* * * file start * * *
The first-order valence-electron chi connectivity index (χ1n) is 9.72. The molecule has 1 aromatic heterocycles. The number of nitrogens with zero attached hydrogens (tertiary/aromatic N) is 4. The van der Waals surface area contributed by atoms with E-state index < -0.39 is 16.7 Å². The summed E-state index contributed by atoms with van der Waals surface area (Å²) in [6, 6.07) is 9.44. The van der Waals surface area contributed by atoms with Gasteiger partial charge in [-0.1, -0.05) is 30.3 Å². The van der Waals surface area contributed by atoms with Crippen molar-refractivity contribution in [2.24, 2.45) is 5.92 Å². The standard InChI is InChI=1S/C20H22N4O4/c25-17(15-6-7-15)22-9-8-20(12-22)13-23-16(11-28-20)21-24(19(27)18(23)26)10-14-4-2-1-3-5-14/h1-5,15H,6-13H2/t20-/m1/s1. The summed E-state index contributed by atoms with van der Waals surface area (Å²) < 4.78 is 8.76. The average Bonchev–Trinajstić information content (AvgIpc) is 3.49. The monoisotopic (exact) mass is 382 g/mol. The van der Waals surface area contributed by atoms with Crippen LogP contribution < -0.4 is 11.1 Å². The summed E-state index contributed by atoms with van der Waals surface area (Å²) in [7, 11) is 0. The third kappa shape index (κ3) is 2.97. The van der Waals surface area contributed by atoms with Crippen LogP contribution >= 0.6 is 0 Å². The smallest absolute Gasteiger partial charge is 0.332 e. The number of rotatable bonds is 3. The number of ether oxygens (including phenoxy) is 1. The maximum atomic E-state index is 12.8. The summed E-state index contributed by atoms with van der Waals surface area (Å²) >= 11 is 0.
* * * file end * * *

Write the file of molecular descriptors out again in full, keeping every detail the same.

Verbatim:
The first-order valence-electron chi connectivity index (χ1n) is 9.72. The molecule has 1 aromatic heterocycles. The number of nitrogens with zero attached hydrogens (tertiary/aromatic N) is 4. The van der Waals surface area contributed by atoms with E-state index < -0.39 is 16.7 Å². The summed E-state index contributed by atoms with van der Waals surface area (Å²) in [6, 6.07) is 9.44. The van der Waals surface area contributed by atoms with Gasteiger partial charge in [-0.1, -0.05) is 30.3 Å². The van der Waals surface area contributed by atoms with Crippen molar-refractivity contribution in [2.24, 2.45) is 5.92 Å². The standard InChI is InChI=1S/C20H22N4O4/c25-17(15-6-7-15)22-9-8-20(12-22)13-23-16(11-28-20)21-24(19(27)18(23)26)10-14-4-2-1-3-5-14/h1-5,15H,6-13H2/t20-/m1/s1. The summed E-state index contributed by atoms with van der Waals surface area (Å²) < 4.78 is 8.76. The average Bonchev–Trinajstić information content (AvgIpc) is 3.49. The monoisotopic (exact) mass is 382 g/mol. The van der Waals surface area contributed by atoms with Crippen LogP contribution < -0.4 is 11.1 Å². The summed E-state index contributed by atoms with van der Waals surface area (Å²) in [7, 11) is 0. The third kappa shape index (κ3) is 2.97. The van der Waals surface area contributed by atoms with Crippen LogP contribution >= 0.6 is 0 Å². The smallest absolute Gasteiger partial charge is 0.332 e. The number of rotatable bonds is 3. The number of ether oxygens (including phenoxy) is 1. The maximum atomic E-state index is 12.8. The summed E-state index contributed by atoms with van der Waals surface area (Å²) >= 11 is 0.